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N2 - Objective: To describe our preliminary experience with 19 young patients with newly diagnosed Hodgkin's disease who received the Vancouver hybrid chemotherapeutic regimen. Design: We summarized the characteristics of our 19 study patients, the treatment administered (between June 1988 and June 1992), and the outcome. Results: The Vancouver hybrid, which consists of mechlorethamine, vincristine sulfate (Oncovin), procarbazine hydrochloride, prednisone, doxorubicin hydrochloride (Adriamycin), bleomycin, and vinblastine sulfate (MOPP/ABV), was based on the hypothesis of preventing drug resistance by early introduction and alternation of all active agents and was aimed at decreasing the severity and frequency of treatment-related complications. Of our 19 patients with Hodgkin's disease (age range, 6 to 20 years) treated with this regimen, 2 had clinical stage I disease, 10 had stage II, 6 had stage III, and 1 had stage IV. Only two patients had systemic symptoms, and nodular sclerosis was the most common histologic feature. Patients were given four to eight cycles of chemotherapy, depending on the clinical stage of disease. In addition, 10 patients received irradiation, including 6 of 9 patients with bulky disease. In all patients, complete remission was achieved. After a median follow-up of 3.3 years, only two patients had had a relapse; both underwent autologous bone marrow transplantation and were alive and well with no evidence of disease at last follow-up. The treatment was well tolerated, and delivery of treatment was excellent. The only severe toxicity was myelosuppression; 8 patients experienced a total of 15 episodes of fever and neutropenia that necessitated hospitalization and antibiotic therapy, but no systemic infections were confirmed during 104 cycles of therapy. Conclusion: The MOPP/ABV hybrid is an effective and well-tolerated therapy in most young patients with Hodgkin's disease. Long-term monitoring is needed to evaluate late effects.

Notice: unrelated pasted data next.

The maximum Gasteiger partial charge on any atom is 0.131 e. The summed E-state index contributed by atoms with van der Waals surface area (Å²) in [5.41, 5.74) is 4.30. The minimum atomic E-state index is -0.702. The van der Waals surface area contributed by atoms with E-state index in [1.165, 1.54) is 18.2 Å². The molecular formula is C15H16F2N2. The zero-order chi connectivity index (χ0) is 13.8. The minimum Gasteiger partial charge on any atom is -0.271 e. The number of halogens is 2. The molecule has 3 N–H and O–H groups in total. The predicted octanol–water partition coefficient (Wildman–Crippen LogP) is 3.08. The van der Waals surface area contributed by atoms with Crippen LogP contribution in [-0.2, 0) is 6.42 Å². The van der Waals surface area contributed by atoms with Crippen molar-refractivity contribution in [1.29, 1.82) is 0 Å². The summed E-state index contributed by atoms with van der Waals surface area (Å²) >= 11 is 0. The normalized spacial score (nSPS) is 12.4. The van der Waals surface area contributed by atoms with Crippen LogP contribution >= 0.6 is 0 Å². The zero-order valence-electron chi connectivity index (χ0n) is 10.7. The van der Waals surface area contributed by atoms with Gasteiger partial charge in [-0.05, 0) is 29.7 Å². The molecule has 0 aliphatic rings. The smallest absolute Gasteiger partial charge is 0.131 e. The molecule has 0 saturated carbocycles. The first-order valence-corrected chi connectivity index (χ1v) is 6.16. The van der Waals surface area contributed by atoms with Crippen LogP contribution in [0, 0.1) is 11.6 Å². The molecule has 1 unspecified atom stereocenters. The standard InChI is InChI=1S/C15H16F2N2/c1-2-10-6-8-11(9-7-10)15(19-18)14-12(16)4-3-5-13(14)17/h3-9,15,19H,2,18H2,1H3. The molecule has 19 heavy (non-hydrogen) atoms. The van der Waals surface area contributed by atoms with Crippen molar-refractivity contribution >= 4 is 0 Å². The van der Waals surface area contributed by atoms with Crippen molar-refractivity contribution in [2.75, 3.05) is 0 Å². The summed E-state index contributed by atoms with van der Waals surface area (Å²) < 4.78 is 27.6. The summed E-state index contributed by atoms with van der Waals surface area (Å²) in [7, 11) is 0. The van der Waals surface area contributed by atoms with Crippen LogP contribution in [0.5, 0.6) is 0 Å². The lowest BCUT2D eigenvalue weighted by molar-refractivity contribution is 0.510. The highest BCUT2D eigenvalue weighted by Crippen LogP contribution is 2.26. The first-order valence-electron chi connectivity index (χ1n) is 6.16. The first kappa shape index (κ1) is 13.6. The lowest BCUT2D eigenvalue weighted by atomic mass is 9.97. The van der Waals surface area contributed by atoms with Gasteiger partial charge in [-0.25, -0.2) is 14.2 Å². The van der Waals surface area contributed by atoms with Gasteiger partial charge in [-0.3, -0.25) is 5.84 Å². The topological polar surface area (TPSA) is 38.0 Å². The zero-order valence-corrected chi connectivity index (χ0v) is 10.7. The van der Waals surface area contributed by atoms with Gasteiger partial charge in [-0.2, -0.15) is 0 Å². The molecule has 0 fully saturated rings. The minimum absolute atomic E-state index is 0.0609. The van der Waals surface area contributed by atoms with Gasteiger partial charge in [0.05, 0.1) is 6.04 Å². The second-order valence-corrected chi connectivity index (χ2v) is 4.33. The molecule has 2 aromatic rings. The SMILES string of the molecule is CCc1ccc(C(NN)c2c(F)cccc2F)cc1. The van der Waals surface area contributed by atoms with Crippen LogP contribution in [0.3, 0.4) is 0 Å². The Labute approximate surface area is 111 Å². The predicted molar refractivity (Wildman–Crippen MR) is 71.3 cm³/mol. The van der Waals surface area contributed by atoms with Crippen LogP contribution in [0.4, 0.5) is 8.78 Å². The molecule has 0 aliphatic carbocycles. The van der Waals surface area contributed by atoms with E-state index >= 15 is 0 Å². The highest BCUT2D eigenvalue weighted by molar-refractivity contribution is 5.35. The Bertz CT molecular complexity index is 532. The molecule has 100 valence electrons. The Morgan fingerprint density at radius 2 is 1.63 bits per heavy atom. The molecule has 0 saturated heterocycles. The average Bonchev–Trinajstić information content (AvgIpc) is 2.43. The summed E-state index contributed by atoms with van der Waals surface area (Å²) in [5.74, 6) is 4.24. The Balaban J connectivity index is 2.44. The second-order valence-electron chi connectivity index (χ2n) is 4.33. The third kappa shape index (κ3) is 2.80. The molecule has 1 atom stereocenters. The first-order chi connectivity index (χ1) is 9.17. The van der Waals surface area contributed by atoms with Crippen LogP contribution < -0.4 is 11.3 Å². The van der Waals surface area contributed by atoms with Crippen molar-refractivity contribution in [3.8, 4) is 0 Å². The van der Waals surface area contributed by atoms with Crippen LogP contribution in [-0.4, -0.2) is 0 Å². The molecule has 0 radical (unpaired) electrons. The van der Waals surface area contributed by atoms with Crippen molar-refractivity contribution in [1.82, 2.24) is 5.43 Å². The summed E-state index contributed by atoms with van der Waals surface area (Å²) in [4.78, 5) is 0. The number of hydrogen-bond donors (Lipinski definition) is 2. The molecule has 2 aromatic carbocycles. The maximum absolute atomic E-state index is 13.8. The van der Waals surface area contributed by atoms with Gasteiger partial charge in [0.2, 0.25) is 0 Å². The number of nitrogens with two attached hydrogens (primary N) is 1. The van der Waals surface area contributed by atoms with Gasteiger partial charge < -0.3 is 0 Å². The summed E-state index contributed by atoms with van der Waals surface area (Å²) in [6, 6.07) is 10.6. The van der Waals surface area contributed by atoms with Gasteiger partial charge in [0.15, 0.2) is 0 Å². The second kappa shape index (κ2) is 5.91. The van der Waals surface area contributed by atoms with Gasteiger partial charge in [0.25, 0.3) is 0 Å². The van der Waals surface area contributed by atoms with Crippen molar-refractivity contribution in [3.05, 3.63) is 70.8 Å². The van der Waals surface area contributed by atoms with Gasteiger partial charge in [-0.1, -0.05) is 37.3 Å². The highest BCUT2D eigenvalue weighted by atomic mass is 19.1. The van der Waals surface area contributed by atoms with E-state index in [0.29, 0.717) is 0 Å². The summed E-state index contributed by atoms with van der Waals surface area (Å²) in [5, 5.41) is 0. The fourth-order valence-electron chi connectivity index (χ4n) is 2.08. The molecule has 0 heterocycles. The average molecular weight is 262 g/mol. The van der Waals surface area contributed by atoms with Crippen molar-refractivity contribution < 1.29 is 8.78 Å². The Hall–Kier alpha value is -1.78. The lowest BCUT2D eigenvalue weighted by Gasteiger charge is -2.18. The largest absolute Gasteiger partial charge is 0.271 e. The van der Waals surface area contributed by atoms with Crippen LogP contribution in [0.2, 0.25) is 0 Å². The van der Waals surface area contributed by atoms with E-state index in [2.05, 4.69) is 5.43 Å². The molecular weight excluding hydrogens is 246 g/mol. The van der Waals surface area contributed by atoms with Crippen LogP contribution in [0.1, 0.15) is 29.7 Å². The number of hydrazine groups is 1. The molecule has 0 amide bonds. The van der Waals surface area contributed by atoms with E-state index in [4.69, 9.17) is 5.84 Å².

AB - Objective: To describe our preliminary experience with 19 young patients with newly diagnosed Hodgkin's disease who received the Vancouver hybrid chemotherapeutic regimen. Design: We summarized the characteristics of our 19 study patients, the treatment administered (between June 1988 and June 1992), and the outcome. Results: The Vancouver hybrid, which consists of mechlorethamine, vincristine sulfate (Oncovin), procarbazine hydrochloride, prednisone, doxorubicin hydrochloride (Adriamycin), bleomycin, and vinblastine sulfate (MOPP/ABV), was based on the hypothesis of preventing drug resistance by early introduction and alternation of all active agents and was aimed at decreasing the severity and frequency of treatment-related complications. Of our 19 patients with Hodgkin's disease (age range, 6 to 20 years) treated with this regimen, 2 had clinical stage I disease, 10 had stage II, 6 had stage III, and 1 had stage IV. Only two patients had systemic symptoms, and nodular sclerosis was the most common histologic feature. Patients were given four to eight cycles of chemotherapy, depending on the clinical stage of disease. In addition, 10 patients received irradiation, including 6 of 9 patients with bulky disease. In all patients, complete remission was achieved. After a median follow-up of 3.3 years, only two patients had had a relapse; both underwent autologous bone marrow transplantation and were alive and well with no evidence of disease at last follow-up. The treatment was well tolerated, and delivery of treatment was excellent. The only severe toxicity was myelosuppression; 8 patients experienced a total of 15 episodes of fever and neutropenia that necessitated hospitalization and antibiotic therapy, but no systemic infections were confirmed during 104 cycles of therapy. Conclusion: The MOPP/ABV hybrid is an effective and well-tolerated therapy in most young patients with Hodgkin's disease. Long-term monitoring is needed to evaluate late effects.